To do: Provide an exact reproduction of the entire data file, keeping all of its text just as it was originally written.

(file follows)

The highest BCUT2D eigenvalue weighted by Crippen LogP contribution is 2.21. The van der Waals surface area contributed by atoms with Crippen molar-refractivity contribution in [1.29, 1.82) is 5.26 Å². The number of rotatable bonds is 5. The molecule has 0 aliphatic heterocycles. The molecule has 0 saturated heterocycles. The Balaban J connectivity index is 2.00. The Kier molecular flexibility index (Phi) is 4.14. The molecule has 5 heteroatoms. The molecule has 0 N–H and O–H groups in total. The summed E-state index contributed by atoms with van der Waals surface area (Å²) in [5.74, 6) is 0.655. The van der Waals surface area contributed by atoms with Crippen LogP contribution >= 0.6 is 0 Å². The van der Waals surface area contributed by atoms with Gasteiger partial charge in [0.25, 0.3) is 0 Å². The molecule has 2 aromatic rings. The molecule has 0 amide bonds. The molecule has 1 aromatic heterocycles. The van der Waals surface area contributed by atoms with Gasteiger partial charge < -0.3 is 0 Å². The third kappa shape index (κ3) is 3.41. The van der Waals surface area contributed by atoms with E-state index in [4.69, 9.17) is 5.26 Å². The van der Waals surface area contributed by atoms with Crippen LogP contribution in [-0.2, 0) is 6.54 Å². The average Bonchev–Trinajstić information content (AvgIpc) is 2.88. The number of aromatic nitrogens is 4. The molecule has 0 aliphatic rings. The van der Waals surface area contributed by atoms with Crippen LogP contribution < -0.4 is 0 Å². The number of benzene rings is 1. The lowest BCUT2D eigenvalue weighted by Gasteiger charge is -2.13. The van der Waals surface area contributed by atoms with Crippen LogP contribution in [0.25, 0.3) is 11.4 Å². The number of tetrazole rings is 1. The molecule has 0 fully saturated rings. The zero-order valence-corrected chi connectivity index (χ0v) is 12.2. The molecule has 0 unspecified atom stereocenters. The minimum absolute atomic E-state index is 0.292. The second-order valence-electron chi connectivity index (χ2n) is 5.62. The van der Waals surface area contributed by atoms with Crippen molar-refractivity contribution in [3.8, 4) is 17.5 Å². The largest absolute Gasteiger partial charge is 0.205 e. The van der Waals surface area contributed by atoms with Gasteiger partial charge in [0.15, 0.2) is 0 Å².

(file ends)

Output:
The highest BCUT2D eigenvalue weighted by Crippen LogP contribution is 2.21. The van der Waals surface area contributed by atoms with Crippen molar-refractivity contribution in [1.29, 1.82) is 5.26 Å². The number of rotatable bonds is 5. The molecule has 0 aliphatic heterocycles. The molecule has 0 saturated heterocycles. The Balaban J connectivity index is 2.00. The Kier molecular flexibility index (Phi) is 4.14. The molecule has 5 heteroatoms. The molecule has 0 N–H and O–H groups in total. The summed E-state index contributed by atoms with van der Waals surface area (Å²) in [5.74, 6) is 0.655. The van der Waals surface area contributed by atoms with Crippen LogP contribution >= 0.6 is 0 Å². The van der Waals surface area contributed by atoms with Gasteiger partial charge in [0.25, 0.3) is 0 Å². The molecule has 2 aromatic rings. The molecule has 0 amide bonds. The molecule has 1 aromatic heterocycles. The van der Waals surface area contributed by atoms with Gasteiger partial charge < -0.3 is 0 Å². The third kappa shape index (κ3) is 3.41. The van der Waals surface area contributed by atoms with E-state index in [4.69, 9.17) is 5.26 Å². The van der Waals surface area contributed by atoms with Crippen LogP contribution in [-0.2, 0) is 6.54 Å². The average Bonchev–Trinajstić information content (AvgIpc) is 2.88. The number of aromatic nitrogens is 4. The molecule has 0 aliphatic rings. The van der Waals surface area contributed by atoms with Crippen LogP contribution < -0.4 is 0 Å². The number of benzene rings is 1. The lowest BCUT2D eigenvalue weighted by Gasteiger charge is -2.13. The van der Waals surface area contributed by atoms with Crippen LogP contribution in [0.25, 0.3) is 11.4 Å². The number of tetrazole rings is 1. The molecule has 0 fully saturated rings. The zero-order valence-corrected chi connectivity index (χ0v) is 12.2. The molecule has 0 unspecified atom stereocenters. The minimum absolute atomic E-state index is 0.292. The second-order valence-electron chi connectivity index (χ2n) is 5.62. The van der Waals surface area contributed by atoms with Crippen molar-refractivity contribution in [3.8, 4) is 17.5 Å². The largest absolute Gasteiger partial charge is 0.205 e. The van der Waals surface area contributed by atoms with Gasteiger partial charge in [0.15, 0.2) is 0 Å².